buying a franchise: financial matters
banking on HOSPITALITY
1. Concept Is the franchise growing and is it on-trend? Crosscheck against average store sales and margins for the sector. It can be easier to grow a well-performing franchise within a growth sector.
Does the franchise provide regular benchmark monitoring? This may include comparisons of store financial performance and regular mapping of the guest journey for a consistent customer experience. Both are key to doing well in hospitality.
René Artz from Westpac looks at challenges and opportunities in the hospitality industry
Great hospitality businesses focus on getting accurate data from point of sale, purchase orders and stock takes to enable regular monitoring of profit after controllable or prime costs. In business, a broad score is income and expenses, with the difference between them relying on your ability to control them for maximum profit.
A key point here is that 90 percent of controllable costs will usually lie in just three areas: food; beverage; and payroll.
Making it work
Rules of thumb suggest that quick service restaurants should keep prime costs within 60 percent of sales, and full-service restaurants within 65 percent of sales. Why? Because non-controllable costs from rent to franchise fees, merchant to utilities can take 25–30 percent of sales. Combined, a hospitality going concern may swallow up 90 cents for every dollar of sales before finance costs or shareholder return are allowed for.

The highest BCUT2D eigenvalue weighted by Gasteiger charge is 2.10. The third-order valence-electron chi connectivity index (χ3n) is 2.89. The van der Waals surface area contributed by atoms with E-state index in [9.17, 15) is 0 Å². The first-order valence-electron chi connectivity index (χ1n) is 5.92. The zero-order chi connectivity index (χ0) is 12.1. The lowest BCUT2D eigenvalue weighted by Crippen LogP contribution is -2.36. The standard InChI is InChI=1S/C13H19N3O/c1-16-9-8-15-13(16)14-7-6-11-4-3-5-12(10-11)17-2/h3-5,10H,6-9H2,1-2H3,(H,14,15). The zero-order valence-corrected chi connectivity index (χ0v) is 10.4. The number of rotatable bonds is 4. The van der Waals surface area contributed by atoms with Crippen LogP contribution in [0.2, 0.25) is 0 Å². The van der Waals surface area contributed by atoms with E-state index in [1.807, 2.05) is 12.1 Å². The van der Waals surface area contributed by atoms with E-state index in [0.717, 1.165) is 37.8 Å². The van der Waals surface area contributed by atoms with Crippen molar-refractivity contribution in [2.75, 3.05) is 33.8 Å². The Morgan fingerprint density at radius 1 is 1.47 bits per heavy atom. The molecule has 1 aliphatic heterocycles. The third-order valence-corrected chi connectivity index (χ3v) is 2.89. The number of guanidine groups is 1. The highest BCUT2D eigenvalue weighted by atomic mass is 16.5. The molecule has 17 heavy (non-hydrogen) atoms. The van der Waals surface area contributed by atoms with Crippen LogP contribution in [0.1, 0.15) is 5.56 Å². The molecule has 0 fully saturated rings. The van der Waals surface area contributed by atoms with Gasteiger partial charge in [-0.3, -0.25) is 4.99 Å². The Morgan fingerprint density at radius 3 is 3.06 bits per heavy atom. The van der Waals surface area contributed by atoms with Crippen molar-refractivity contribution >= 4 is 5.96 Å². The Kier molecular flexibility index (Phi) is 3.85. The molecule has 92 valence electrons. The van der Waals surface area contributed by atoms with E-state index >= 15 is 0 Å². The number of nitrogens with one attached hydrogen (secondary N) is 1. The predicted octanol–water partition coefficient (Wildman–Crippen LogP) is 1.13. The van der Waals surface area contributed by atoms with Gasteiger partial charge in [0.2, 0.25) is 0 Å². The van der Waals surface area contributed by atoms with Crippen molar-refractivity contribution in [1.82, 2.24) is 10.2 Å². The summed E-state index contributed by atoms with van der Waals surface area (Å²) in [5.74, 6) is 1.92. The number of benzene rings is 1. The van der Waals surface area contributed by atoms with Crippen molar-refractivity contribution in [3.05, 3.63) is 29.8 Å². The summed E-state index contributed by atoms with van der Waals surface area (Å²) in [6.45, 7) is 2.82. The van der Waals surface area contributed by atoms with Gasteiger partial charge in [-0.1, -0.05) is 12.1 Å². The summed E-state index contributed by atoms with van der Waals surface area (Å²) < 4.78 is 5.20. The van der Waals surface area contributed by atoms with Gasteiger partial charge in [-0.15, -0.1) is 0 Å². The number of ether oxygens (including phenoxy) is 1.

f you love food and drink, or the operational adrenaline and atmosphere of a busy café or restaurant, a hospitality business may appeal. But statistics show that equal numbers enter and exit the hospitality industry every year, so you shouldn’t just follow a dream blindly. This is where buying into a well-developed franchise system can be a good idea – you’ll have a proven brand and business model behind you, detailed operating procedures and systems to follow, and benchmarks and KPIs to help you measure and improve your performance. In a competitive industry, all these advantages add up.
Whether buying an existing franchise or starting new, there are plenty of things to consider. Financially, there are three key pillars 1. Concept 2. Location 3. Capitalisation All three require you to conduct proper due diligence prior to committing yourself. Due diligence is like getting a pre-purchase inspection on a house or car, but rather more complicated.
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Failure to monitor and control these prime costs can lead an otherwise busy, well-located hospitality business to close. A bustling café operating with insufficient margin will go out of business just as quickly as a café with few customers. So how should we view prime costs? While food, beverage and payroll are benchmarked and reviewed individually against the franchise yardsticks, monitoring the combined controllable costs against sales is a key to making hospitality work.
Example To see why prime costs are pivotal, let’s look at how a 5 percent reduction in prime costs would impact upon a café or restaurant owner. They might achieve this through matching staff levels to a forward calendar of events,
Buying, selling or setting up a franchise? Talk to Alistair at CHD-Law
Alistair's legal advice is centred around franchising and his knowledge and experience are wide-ranging. He has presented at the Franchise Association of New Zealand's conference and is an author of the franchising materials for a market leader in a nationwide legal resource for lawyers.
09 308 8071 email@example.com www.chdlaw.co.nz Friendly - you can be sure of a warm welcome when you arrive at the offices of Churton, Hart & Divers 32 Westpac 32.indd 1
Franchise New Zealand
Year 28 Issue 01
22/03/19 9:21 AM